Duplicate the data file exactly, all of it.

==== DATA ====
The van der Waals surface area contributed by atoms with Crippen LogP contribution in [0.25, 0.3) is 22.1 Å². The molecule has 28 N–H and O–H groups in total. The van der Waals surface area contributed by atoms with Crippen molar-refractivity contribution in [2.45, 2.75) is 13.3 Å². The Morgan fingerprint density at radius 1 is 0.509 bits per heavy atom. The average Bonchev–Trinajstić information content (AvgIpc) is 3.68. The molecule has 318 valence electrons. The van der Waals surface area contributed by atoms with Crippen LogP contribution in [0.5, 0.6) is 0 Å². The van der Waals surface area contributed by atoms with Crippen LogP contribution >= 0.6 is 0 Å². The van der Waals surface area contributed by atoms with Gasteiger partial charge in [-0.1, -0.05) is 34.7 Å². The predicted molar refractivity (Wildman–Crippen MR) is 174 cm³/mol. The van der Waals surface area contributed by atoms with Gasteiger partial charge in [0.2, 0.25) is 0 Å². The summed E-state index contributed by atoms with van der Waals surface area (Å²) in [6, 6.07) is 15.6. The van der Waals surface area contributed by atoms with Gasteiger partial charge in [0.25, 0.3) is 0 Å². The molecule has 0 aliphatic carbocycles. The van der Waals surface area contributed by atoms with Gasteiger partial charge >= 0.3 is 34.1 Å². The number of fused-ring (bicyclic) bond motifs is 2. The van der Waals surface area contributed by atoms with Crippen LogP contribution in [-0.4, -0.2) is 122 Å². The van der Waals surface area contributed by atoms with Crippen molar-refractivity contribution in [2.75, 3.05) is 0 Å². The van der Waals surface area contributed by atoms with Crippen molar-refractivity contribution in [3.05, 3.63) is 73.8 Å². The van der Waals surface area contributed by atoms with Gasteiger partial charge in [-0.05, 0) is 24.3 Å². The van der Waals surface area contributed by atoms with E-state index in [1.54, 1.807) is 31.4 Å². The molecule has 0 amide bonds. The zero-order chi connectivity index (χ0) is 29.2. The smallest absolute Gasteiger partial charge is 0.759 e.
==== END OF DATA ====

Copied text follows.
The van der Waals surface area contributed by atoms with Crippen LogP contribution in [0.25, 0.3) is 22.1 Å². The molecule has 28 N–H and O–H groups in total. The van der Waals surface area contributed by atoms with Crippen molar-refractivity contribution in [2.45, 2.75) is 13.3 Å². The Morgan fingerprint density at radius 1 is 0.509 bits per heavy atom. The average Bonchev–Trinajstić information content (AvgIpc) is 3.68. The molecule has 318 valence electrons. The van der Waals surface area contributed by atoms with Crippen LogP contribution in [0.5, 0.6) is 0 Å². The van der Waals surface area contributed by atoms with Crippen LogP contribution >= 0.6 is 0 Å². The van der Waals surface area contributed by atoms with Gasteiger partial charge in [-0.1, -0.05) is 34.7 Å². The predicted molar refractivity (Wildman–Crippen MR) is 174 cm³/mol. The van der Waals surface area contributed by atoms with Gasteiger partial charge in [0.2, 0.25) is 0 Å². The summed E-state index contributed by atoms with van der Waals surface area (Å²) in [6, 6.07) is 15.6. The van der Waals surface area contributed by atoms with Gasteiger partial charge in [0.25, 0.3) is 0 Å². The molecule has 0 aliphatic carbocycles. The van der Waals surface area contributed by atoms with Gasteiger partial charge >= 0.3 is 34.1 Å². The number of fused-ring (bicyclic) bond motifs is 2. The van der Waals surface area contributed by atoms with Crippen LogP contribution in [-0.4, -0.2) is 122 Å². The van der Waals surface area contributed by atoms with Crippen molar-refractivity contribution in [2.75, 3.05) is 0 Å². The van der Waals surface area contributed by atoms with Crippen molar-refractivity contribution in [3.05, 3.63) is 73.8 Å². The van der Waals surface area contributed by atoms with Gasteiger partial charge in [-0.05, 0) is 24.3 Å². The van der Waals surface area contributed by atoms with E-state index in [1.54, 1.807) is 31.4 Å². The molecule has 0 amide bonds. The zero-order chi connectivity index (χ0) is 29.2. The smallest absolute Gasteiger partial charge is 0.759 e.